A potentially fatal sheep disease spread by gnats has triggered a quarantine in eastern Montana, preventing ranchers from moving their animals at a time of year when lambs are shipped out, often to Colorado feedlots.

State veterinarian Marty Zaluski's order this week prohibits the transportation of sheep from 16 of Montana's 56 counties. The disease, bluetongue, has been confirmed in tests from eight flocks in six counties, said Lisa Schmidt, spokeswoman for the Montana Department of Livestock.

The disease, named for the tongue discoloration it causes, is suspected of killing hundreds of Montana sheep and sickening hundreds of others, Schmidt said. Bluetongue is not a risk to human health, authorities said.

The main consequence of the quarantine is that ranchers must now feed sheep that they assumed would already be sold off, forcing producers without available pasture to buy hay, said Rodney Kott, a Montana State University sheep specialist.

Kott said he has not seen a bluetongue outbreak in the state since he joined the university nearly 30 years ago.

Because of Montana's relatively cool climate, the gnats that spread bluetongue have been uncommon in the past in the state, which is ranked fifth in the nation for sheep production.

"The unusual thing about this situation is that this is the farthest north that this disease has been reported," said Larry Cooper, spokesman for the federal Animal and Plant Health Inspection Service in Fort Collins, Colo.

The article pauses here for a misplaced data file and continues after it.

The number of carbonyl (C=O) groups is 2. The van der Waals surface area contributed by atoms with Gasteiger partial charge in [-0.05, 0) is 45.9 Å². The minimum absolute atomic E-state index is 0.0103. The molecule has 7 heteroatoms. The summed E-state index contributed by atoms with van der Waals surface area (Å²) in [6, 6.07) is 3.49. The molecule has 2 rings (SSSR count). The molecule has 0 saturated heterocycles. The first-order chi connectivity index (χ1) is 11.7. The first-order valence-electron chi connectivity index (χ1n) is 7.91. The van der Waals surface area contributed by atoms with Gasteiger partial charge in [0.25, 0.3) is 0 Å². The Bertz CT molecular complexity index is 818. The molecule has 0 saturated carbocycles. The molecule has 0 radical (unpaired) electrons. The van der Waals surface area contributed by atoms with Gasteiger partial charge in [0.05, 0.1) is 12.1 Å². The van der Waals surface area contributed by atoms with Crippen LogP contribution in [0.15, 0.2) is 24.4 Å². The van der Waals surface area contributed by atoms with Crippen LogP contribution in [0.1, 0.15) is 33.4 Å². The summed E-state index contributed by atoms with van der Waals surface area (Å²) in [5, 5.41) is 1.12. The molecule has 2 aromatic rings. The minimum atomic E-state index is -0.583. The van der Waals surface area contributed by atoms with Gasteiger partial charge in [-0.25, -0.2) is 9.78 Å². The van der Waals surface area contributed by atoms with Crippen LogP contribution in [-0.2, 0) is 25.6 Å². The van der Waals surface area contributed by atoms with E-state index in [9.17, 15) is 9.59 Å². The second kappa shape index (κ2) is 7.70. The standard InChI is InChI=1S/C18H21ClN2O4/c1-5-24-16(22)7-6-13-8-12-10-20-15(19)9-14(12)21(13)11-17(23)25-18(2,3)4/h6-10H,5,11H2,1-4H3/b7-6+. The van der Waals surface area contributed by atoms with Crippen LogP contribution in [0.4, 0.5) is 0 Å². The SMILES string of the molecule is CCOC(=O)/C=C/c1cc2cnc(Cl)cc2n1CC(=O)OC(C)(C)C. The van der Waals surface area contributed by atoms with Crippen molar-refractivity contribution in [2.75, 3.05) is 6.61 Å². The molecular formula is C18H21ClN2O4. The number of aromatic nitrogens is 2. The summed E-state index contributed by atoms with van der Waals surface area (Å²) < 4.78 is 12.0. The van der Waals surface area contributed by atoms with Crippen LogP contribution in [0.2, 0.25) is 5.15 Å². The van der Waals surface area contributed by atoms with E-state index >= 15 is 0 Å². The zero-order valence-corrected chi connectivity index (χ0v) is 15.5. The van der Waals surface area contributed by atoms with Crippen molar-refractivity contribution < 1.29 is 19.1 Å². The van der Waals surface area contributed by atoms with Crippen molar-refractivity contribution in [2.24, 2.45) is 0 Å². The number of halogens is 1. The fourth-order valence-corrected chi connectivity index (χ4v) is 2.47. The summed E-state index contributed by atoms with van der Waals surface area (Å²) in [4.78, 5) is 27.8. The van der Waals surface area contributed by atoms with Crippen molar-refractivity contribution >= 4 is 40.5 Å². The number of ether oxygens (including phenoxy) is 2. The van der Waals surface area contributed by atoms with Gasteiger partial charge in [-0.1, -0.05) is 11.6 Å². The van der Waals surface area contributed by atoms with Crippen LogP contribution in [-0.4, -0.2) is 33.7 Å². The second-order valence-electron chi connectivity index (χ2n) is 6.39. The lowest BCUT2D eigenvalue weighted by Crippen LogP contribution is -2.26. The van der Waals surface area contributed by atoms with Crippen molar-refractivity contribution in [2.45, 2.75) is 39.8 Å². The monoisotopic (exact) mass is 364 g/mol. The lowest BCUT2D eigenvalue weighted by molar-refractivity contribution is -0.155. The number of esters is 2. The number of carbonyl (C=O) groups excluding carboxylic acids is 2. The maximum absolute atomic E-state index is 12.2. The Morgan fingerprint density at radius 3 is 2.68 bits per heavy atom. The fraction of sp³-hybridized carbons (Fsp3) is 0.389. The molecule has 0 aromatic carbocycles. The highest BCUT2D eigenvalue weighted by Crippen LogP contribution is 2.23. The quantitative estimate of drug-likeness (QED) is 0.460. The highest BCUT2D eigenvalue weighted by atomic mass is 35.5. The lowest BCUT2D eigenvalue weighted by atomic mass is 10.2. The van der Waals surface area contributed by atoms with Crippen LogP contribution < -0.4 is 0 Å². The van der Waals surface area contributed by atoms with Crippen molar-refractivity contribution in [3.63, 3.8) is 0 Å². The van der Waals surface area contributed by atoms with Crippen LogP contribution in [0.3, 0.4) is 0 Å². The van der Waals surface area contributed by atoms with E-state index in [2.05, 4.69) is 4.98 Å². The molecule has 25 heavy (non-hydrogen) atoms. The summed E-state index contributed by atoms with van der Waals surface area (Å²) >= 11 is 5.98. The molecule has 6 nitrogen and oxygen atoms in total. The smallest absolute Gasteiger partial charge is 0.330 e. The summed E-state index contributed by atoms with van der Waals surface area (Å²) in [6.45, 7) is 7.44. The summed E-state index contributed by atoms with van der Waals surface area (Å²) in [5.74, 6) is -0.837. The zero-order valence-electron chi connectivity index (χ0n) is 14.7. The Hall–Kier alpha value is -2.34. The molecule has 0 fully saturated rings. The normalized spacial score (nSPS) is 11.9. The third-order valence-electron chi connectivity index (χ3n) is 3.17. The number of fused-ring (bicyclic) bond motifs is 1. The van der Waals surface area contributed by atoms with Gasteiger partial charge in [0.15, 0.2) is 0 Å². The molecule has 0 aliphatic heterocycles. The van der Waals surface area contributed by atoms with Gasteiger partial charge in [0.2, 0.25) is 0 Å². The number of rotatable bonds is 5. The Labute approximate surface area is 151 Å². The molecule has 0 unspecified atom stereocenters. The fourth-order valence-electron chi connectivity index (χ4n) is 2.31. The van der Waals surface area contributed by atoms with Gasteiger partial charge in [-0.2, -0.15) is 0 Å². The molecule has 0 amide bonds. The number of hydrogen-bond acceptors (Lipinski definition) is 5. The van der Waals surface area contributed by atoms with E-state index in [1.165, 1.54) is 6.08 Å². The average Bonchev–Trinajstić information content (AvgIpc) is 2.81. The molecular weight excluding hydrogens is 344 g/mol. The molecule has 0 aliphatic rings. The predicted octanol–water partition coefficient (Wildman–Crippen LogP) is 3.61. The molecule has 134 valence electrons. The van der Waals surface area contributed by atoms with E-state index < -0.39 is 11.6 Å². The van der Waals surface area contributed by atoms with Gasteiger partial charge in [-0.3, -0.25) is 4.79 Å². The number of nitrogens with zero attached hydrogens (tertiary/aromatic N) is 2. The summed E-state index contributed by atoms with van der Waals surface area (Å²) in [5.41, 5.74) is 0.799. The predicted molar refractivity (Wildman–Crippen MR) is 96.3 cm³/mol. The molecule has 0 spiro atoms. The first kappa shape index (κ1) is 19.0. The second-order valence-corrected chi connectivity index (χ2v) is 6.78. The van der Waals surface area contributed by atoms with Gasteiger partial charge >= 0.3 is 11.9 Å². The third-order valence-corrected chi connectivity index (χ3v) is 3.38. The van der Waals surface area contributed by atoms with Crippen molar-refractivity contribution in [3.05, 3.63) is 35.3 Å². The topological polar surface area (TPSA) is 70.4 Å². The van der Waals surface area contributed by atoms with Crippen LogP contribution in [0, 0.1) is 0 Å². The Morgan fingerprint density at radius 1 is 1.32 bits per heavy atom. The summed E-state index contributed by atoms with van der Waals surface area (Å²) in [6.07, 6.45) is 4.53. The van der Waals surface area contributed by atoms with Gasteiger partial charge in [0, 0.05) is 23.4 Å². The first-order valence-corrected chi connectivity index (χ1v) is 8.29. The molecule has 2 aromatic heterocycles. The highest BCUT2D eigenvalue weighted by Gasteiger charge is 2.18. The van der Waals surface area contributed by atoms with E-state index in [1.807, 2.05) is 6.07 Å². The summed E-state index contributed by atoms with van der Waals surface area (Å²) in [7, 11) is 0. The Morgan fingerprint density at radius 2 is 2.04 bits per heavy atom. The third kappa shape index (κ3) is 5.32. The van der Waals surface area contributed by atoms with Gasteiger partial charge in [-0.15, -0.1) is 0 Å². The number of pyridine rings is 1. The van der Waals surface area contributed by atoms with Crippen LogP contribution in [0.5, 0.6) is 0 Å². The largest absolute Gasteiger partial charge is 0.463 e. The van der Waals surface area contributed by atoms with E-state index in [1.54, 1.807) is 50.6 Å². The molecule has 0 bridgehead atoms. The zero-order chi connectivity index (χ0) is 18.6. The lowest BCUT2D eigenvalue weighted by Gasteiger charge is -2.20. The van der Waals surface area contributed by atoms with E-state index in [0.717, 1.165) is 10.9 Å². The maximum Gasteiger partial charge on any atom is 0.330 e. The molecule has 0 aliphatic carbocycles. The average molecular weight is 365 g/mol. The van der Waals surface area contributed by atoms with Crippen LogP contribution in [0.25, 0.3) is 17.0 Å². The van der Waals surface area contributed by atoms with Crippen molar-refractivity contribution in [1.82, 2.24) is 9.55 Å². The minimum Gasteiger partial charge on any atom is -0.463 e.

The quarantine is in effect until Oct. 10. Officials expect cold weather to eliminate gnats by then. "We expect a killing frost by Oct. 9 and that should reduce the risk of spreading bluetongue significantly," Zaluski said in a statement.

Mary Jane Beadle, who is a partner in a sheep operation in Roundup north of Billings, has dozens of lambs that should have been gone by now. Pasture is available and so is water, but the supply is running low, she said.

"We have feed, but it's time to sell the lambs," said Beadle, whose Rambouillet and Targhee sheep usually are trucked to Public Auction Yards in Billings around this time of year.

Whether the quarantine will affect prices for the livestock later remains to be seen, she said.

Public Auction Yards held its weekly sheep sale Monday but will not hold another until the quarantine ends, spokesman Pat Goggins said. The number of sheep passing through the stockyard annually varies between 90,000 and 150,000, Goggins said.

The quarantine is unlikely to affect the domestic supply of lamb for dinner tables, Kott said. Once the quarantine ends, lambs likely will be shipped out of the state and the rate at which they grow can be controlled in anticipation of slaughter at the usual time this winter, he said.

Bluetongue is not always fatal, but sheep that survive it often remain impaired, Schmidt said. Symptoms of the disease in sheep include fever, sores, weakness and loss of wool.